Chromosoma, an installation by Italian artist Enrico Tommaso De Paris, takes the viewer inside human DNA, guiding him along a path composed of microcosms and miniature floating communities, animals and humans floating in a sea of colored silicone, as one art critic so eloquently put it.
De Paris, an artist with a keen interest in technology and science, describes his work as a “three-dimensional, poetic representation of one of the most important biological elements of our body where, between active and passive genes, the life of human beings develops at temporal and structural level. Memories of our ancestors (dna) and contingent factors create the man of the future. ” It’s also a funky-looking series of four large steel sculptures, each more than eight meters long, made of test tubes, blown glass, silicone, PVC, monitors, videos, lights and audio.
The installation, housed in a 1,000 sq. meter builiding in Venice’s 16th century Aresenale as a collateral event of last year’s 51st Venice Biennale, attracted a lot of attention in Italy and De Paris went on to sell two of his Chromosoma sculptures for a reputed $50,000 apiece.
De Paris developed an interest in immersive photography after seeing it at a trade fair in Milan, but didn’t know where to hire a panographer. Enter Toni Garbasso, a Rome-based photographer (he frequently does work for VRWay), who had a professional relationship with Thetis, the maritime engineering company that hosts a section of the Biennale exhibition. Garbasso was happy to oblige when Thetis asked him to shoot some panoramas of one of their exhibits. After Garbasso showed De Paris a panorama he had shot of the artist’s installation, he was commissioned for the project.
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“He gave me the commission to shoot some panos at dusk,” Garbasso explains, “because the sculptures have a lot of lights that are not properly visible during the day.” The way the sculptures were positioned, however, precluded capturing them all in one pano. “I proposed that I shoot some normal panos to describe the system space/sculpture-installation under the requested light, but to make an experiment too, making a photomontage with all of the sculptures,” he says.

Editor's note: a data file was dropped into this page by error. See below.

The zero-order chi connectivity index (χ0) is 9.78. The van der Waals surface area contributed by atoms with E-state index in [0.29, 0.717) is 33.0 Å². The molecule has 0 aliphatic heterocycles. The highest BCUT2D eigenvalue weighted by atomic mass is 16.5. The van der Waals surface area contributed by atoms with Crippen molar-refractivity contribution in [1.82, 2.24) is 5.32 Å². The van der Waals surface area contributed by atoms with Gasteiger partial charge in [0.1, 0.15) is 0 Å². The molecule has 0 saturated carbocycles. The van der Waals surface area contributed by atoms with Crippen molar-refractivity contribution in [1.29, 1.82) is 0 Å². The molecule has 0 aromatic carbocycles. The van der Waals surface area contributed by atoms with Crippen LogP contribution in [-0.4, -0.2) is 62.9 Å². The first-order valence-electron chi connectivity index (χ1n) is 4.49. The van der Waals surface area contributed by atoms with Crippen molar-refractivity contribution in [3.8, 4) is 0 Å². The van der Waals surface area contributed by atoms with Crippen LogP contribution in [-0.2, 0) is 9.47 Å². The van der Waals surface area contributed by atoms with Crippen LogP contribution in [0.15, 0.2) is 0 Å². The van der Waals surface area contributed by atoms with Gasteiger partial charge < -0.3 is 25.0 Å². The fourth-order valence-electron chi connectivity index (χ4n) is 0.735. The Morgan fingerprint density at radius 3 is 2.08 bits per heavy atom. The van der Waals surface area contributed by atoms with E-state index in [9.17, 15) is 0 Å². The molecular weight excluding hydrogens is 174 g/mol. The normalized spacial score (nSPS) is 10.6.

Garbasso and De Paris met one hot summer day in the Thetis space, where Garbasso shot two panos with the appropriate blue sky of dusk, and another four for each of the sculptures. Once back in his studio, Garbasso realized his photomontage concept would be difficult to implement, as it wasn’t so simple to cut off the sculptures from their context.
Garbasso describes the next few days as a nightmare: “It took me about four days to make the masks in Photoshop and to mix them in one pano. The background was first all black.” When every detail was finally retouched, Garbasso made the first submission to the artist, and while he was happy with the two simple panos at dusk, he felt that a sense of proportion was missing in the composite pano. “I agreed.” says Garbasso. “As a photographer, I knew that the perception of the volume of an object is described with shadows too, and in the [composite] pano the shadows were retouched away.” So he replaced the background with a fantasy background, but the results were too “kitschy”.
Thinking of how the sculptures had a space-age quality about them, Garbasso went on the hunt for a starry night panorama. “Landis Bennet immediately had the answer, and in a few hours provided me with a full resolution panorama of the sky (using Starry Night software), representing the stars as they should appear in the Venetian sky on the date and hour the panos were taken.” Both Garbasso and De Paris I liked this solution. The final touch was adding a collage of background sound, using GarageBand, taken from the original audio used with the sculptures.